My colleague George Fadel and I will be bringing you all the news notes and opinions on John Farrel’s boys of summer this season through recapping each Blue Jays’ series. The Jays got things off to a hot start, so let’s do the same.
It may not have been the sweep that fans attending Sunday’s game had hoped for, but the Jays (2-1) certainly did not disappoint in taking two of three from the reigning AL Central champion Minnesota Twins. Friday’s home opener saw Toronto back to their offensive swagger from last season in a 13-3 win, while Kyle Drabek looked every bit the ace-in-waiting as he notched his first career victory in Saturday’s 6-1 triumph. The weekend ended on a down note, however, with Adam Lind’s bases loaded groundout in the bottom of the ninth ensuring a 4-3 loss to the Twins.
A Closer Look
Welcome to a new beginning: Credit Farrell with not wasting any time in putting his own stamp on the club. After both Rajai Davis and Yunel Escobar each singled to get the Jays’ first two batters of the season on base, a curious thing happened: the two men successfully attempted a double steal. An aggressive mindset on the base paths hasn’t really been in the team’s playbook since the days of Devon White and Rickey Henderson, so it comes as a breath of fresh air from the usually power-happy Jays.
Drabek overtaking Romero?: An interesting study in pitching contrasts was presented between Ricky Romero, the Opening Day starter and supposed club ace, and the youngster Drabek over the first two games of the season. Both hurlers were exceptional and the team would receive a huge boost if the two men were able to pitch like that consistently, but there was a decided dominance in Drabek’s outing that was lacking in Romero’s 6.1 innings of one-run, seven-hit ball. Sure, I’m splitting hairs here, but if Saturday taught us anything, it’s that Drabek may not be the ace of the future, but the ace of the present.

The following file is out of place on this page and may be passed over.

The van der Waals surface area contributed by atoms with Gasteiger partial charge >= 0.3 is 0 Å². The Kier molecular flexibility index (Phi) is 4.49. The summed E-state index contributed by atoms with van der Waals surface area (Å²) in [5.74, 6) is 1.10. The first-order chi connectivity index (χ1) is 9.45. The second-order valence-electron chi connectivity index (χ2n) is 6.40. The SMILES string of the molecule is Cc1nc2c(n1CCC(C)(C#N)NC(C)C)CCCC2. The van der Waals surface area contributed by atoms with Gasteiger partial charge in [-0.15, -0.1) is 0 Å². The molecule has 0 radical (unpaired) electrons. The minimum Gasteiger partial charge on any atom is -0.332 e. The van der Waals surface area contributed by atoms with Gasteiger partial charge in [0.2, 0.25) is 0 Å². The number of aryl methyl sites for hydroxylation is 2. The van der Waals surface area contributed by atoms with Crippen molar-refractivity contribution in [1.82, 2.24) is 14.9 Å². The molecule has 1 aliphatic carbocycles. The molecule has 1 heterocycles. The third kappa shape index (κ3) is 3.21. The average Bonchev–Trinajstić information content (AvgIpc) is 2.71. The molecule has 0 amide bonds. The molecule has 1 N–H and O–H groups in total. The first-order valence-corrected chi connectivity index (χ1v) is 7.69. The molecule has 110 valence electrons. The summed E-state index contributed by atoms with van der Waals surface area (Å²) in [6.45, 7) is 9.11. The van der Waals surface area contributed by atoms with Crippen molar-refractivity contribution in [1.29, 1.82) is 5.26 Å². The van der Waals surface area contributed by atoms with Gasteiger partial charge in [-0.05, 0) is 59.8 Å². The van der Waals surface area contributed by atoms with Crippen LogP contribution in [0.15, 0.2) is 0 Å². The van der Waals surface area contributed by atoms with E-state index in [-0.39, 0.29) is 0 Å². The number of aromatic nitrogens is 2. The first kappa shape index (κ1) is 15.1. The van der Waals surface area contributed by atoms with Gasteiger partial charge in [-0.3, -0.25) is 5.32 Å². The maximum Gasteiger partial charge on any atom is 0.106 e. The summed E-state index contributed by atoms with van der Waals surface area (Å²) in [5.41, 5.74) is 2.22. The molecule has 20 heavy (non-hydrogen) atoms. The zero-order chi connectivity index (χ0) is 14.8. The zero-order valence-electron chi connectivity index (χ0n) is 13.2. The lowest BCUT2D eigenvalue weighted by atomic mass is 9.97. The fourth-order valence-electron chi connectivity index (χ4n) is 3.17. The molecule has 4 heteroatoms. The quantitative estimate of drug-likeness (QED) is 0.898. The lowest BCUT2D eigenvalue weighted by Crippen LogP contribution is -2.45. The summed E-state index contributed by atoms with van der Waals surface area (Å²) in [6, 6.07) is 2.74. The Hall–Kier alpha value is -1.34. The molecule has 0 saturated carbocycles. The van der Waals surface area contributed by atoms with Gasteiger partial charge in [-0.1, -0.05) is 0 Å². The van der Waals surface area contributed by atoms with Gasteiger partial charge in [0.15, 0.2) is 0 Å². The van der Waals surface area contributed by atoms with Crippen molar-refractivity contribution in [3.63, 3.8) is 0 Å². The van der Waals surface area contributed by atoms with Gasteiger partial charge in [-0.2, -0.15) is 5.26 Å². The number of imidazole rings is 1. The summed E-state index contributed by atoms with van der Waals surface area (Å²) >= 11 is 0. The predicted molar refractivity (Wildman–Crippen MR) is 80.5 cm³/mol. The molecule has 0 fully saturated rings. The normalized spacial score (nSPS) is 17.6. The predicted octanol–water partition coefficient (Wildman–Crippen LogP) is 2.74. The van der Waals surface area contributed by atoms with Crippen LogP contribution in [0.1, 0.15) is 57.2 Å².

Bautista picks up where he left off: Most, including myself, were expecting some decline in Jose Bautista’s offensive production from last year, given how unlikely his power surge was. The early returns, however, would suggest he is in fine 2010 form, having collected five hits, five runs and two homers over his first 11 at-bats, in addition to four walks. He’ll need some protection in the line-up (paging Messrs Lind and Hill), but even the biggest Bautista doubter has to be encouraged by the start.
Are the snake-bitten Jays back?: Injuries played a minimal role in Toronto last season for the first time in recent memory, but they are already starting to rear their ugly head again this year. In addition to already-injured relievers Frank Francisco and Octavio Dotel, Davis’ ankle woes have to be a concern, Hill still doesn’t look like he’s at full health (of course, his confidence is likely shot as well) and Brett Cecil’s puzzling loss of velocity could loom large as the season progresses.
Key to a successful season?: I was asked over the weekend what I thought was the key to 2011 being considered a successful season for the Blue Jays, an interesting question when you consider that they still aren’t expected to contend in the AL East and could reasonably still be a threat to finish last given the apparent rise of the Orioles. This season will be about individual developmental gains, with Drabek, Travis Snider, J.P. Arencibia being the most critical among those currently at the major league level. If the Jays can remain close to their 85-win mark from a year ago while giving some young prospects a taste of the big time and bringing the future of the Jays’ roster into clearer focus, this year will have to be deemed a success.
The other guys: Joe Mauer and Justin Morneau (combined for just two hits in the series) will come around eventually, but is that enough offence on a club that seems to be sorely lacking in that department? Denard Span looks good as a mainstay atop the order, but even Ron Gardenhire doesn’t seem to know what to do with Delmon Young and guys like Michael Cuddyer, Tsuyoshi Nishioka and Danny Valencia will only give you so much. At least Joe Nathan was able to secure his first save since 2009, although even that wasn’t particularly pretty.
After an off-day, the homestand continues for Jays as they welcome the A’s in a battle of two of the majors’ best young pitching staffs. Jo-Jo Reyes gets his first start with the Jays against Dallas Braden in the opener on Tuesday, as Davis hopes to return to the line-up against his former club.
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Written by Ben Fisher